What percentage of nurses experience burnout? Nurse burnout has been a problem for years, but things took a turn for the worse in 2020 with the onset of the COVID-19 pandemic. In fact, 34% of LPNs and 35% of RNs responding to Medscape Nurse Career Satisfaction Report 2021 reported they felt burned out or very burned out.
Nursing burnout statistics like these suggest the profession might be reaching a crisis point. Burnout creates all sorts of problems, from patients and teams losing great nurses, who opt out of careers they once dreamed of, to harmful effects on nurses’ mood, habits, and overall health. The stress, exhaustion, and complacency that burnout causes can lead to life - threatening mistakes, putting patients at great risk.
A high nurse burnout rate can also translate to costly turnover expenses, putting a large financial toll on hospitals. Think of it this way: the average cost of refilling one bedside RN position is $46,100, and the financial toll on a hospital can range from $5.2 to $9.0 million.
Nursing burnout can be prevented, however. The first step is to identify the root causes of burnout, and the second step is to create solutions. (Hint: These solutions involve setting boundaries and practicing self - care.)
This article takes a deep dive into the statistics on nurse burnout, its causes, and the effects of nurse burnout, after first sharing some basic information about this very important subject. The more nurses know, the more they can look after themselves and the teammates and friends they care about.
What Is Nurse Burnout?
The term “burnout” appeared as early as the 1970s, when American psychologist Herbert Freudenberger used it to describe the emotional and physical stress experienced by those who worked in helping professions such as nursing. Since then, the definition of burnout has expanded to include the overall physical, mental, and emotional exhaustion a person feels as a result of being overworked. It is often characterized by disengagement and detachment, as well as a pervasive feeling of helplessness.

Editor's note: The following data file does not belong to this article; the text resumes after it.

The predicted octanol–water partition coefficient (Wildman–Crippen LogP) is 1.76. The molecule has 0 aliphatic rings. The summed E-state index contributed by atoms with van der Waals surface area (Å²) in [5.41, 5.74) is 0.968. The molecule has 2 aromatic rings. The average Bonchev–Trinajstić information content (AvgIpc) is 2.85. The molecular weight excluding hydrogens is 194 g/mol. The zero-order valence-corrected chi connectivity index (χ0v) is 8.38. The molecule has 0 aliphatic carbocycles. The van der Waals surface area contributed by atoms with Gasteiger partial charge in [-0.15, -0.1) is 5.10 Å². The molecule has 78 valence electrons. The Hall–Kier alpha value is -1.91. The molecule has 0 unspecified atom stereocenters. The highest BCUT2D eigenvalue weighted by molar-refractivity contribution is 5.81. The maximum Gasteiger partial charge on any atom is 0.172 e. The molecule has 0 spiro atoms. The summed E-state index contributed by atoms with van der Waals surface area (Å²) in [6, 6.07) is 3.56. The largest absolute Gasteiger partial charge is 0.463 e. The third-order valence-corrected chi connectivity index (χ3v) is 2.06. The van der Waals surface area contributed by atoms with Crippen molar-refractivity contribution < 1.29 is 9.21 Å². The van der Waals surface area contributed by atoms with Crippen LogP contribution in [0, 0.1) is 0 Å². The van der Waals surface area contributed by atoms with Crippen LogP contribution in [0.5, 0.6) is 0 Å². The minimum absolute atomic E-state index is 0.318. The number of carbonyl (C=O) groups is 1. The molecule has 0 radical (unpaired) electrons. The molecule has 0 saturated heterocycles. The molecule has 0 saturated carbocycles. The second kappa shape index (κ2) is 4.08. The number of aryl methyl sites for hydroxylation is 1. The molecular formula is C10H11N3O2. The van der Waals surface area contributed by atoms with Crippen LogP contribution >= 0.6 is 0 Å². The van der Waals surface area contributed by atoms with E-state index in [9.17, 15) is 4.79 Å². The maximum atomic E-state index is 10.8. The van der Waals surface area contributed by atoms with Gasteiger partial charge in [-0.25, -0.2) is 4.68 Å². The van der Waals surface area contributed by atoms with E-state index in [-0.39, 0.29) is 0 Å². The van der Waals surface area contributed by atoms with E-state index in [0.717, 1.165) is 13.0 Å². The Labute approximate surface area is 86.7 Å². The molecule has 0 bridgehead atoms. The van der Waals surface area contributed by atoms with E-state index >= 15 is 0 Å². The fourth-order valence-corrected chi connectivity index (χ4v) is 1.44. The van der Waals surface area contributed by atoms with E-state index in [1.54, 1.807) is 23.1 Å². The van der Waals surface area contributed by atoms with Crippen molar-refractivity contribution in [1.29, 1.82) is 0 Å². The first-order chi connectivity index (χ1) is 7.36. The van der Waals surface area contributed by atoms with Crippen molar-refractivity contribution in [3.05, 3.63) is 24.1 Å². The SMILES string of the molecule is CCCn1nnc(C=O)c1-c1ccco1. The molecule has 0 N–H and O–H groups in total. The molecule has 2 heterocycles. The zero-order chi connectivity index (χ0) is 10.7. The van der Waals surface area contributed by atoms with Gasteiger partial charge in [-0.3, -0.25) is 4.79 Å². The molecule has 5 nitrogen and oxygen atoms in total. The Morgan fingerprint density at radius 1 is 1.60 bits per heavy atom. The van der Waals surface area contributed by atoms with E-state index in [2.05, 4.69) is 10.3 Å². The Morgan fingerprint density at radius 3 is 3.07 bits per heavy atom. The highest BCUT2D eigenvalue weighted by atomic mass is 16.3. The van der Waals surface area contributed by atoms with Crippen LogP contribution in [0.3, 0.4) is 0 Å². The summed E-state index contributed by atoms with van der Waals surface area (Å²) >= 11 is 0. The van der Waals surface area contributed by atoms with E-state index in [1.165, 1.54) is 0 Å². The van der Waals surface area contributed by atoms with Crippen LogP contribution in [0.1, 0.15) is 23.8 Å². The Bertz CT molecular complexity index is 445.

Burnout is not the same thing as typical job stress. Stress is usually felt when someone is over-engaged, while burnout is the extreme emotional and physical effects that stress can cause.
According to 2021 studies on the topic, burnout is most common in nurses who work longer hours than the standard 40-hour workweek. The odds of work - related burnout doubled for nurses working a 60-hour week, tripled when work exceeded 74 hours, and quadrupled when work hours exceeded 84.
What Do Recent Nurse Burnout Statistics Show?
Nursing burnout rates grew to alarming levels during the COVID-19 pandemic. A July 2021 Nursing Central survey of thousands of U.S nurses revealed the following:
- 95% of nurses felt burned out at the time of the survey or during the previous three years.
- 91% considered leaving or were actively looking to leave the nursing profession.
- Low staffing, emotional exhaustion, high workload demands, workplace morale, and lack of respect were the top five reasons contributing to nurse burnout.
- 44% of nurses brought their feelings of burnout to the attention of administration — but felt management did nothing to help.
- 27% did not feel comfortable bringing the issue up to management.
What Are the Symptoms of Nurse Burnout?
According to the NurseRegistry, these are some of the most common symptoms of burnout:
- Inability to focus or think clearly
- Difficulty remembering details or conversations
- Inability to make decisions or solve problems
- Depersonalization (i.e., patients become tasks to complete rather than people who need your care and empathy)
- Increased irritability or frustration
- Emotional numbness
- Difficulty sleeping
- Gastrointestinal issues
- Increased risk - taking behaviors
- Reduced ability to support your team
- Abuse of substances
It’s no wonder, then, that burnout manifests in daily life in many ways, including:
- Social withdrawal: Canceling plans frequently or avoiding making them in the first place
- Emotional exhaustion: Being cold and distant or avoidant